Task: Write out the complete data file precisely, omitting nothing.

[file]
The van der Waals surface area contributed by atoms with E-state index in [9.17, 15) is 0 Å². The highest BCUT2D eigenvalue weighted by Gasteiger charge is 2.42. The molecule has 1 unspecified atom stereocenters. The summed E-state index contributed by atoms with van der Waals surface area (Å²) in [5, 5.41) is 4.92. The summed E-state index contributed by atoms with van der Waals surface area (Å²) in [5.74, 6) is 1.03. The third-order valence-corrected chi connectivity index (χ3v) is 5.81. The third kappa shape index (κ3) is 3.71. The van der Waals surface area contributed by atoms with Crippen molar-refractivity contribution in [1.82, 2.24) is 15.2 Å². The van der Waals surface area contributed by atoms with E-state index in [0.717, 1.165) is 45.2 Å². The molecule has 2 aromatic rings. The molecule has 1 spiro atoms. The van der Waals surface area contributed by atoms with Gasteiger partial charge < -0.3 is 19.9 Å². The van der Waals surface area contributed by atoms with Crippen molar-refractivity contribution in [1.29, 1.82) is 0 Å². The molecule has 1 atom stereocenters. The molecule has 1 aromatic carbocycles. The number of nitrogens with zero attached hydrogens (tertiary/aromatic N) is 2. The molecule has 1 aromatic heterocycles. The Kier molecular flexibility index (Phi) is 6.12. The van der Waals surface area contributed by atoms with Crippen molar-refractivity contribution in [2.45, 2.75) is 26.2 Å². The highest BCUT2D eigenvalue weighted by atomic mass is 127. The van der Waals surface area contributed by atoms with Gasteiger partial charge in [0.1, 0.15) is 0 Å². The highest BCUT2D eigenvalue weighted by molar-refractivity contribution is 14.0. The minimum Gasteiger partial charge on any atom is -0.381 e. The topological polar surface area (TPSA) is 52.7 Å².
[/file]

The van der Waals surface area contributed by atoms with E-state index in [9.17, 15) is 0 Å². The highest BCUT2D eigenvalue weighted by Gasteiger charge is 2.42. The molecule has 1 unspecified atom stereocenters. The summed E-state index contributed by atoms with van der Waals surface area (Å²) in [5, 5.41) is 4.92. The summed E-state index contributed by atoms with van der Waals surface area (Å²) in [5.74, 6) is 1.03. The third-order valence-corrected chi connectivity index (χ3v) is 5.81. The third kappa shape index (κ3) is 3.71. The van der Waals surface area contributed by atoms with Crippen molar-refractivity contribution in [1.82, 2.24) is 15.2 Å². The van der Waals surface area contributed by atoms with E-state index in [0.717, 1.165) is 45.2 Å². The molecule has 2 aromatic rings. The molecule has 1 spiro atoms. The van der Waals surface area contributed by atoms with Gasteiger partial charge < -0.3 is 19.9 Å². The van der Waals surface area contributed by atoms with Crippen molar-refractivity contribution in [1.29, 1.82) is 0 Å². The molecule has 1 atom stereocenters. The molecule has 1 aromatic carbocycles. The number of nitrogens with zero attached hydrogens (tertiary/aromatic N) is 2. The molecule has 1 aromatic heterocycles. The Kier molecular flexibility index (Phi) is 6.12. The van der Waals surface area contributed by atoms with Crippen molar-refractivity contribution in [2.45, 2.75) is 26.2 Å². The highest BCUT2D eigenvalue weighted by atomic mass is 127. The van der Waals surface area contributed by atoms with Gasteiger partial charge in [0.1, 0.15) is 0 Å². The highest BCUT2D eigenvalue weighted by molar-refractivity contribution is 14.0. The minimum Gasteiger partial charge on any atom is -0.381 e. The topological polar surface area (TPSA) is 52.7 Å².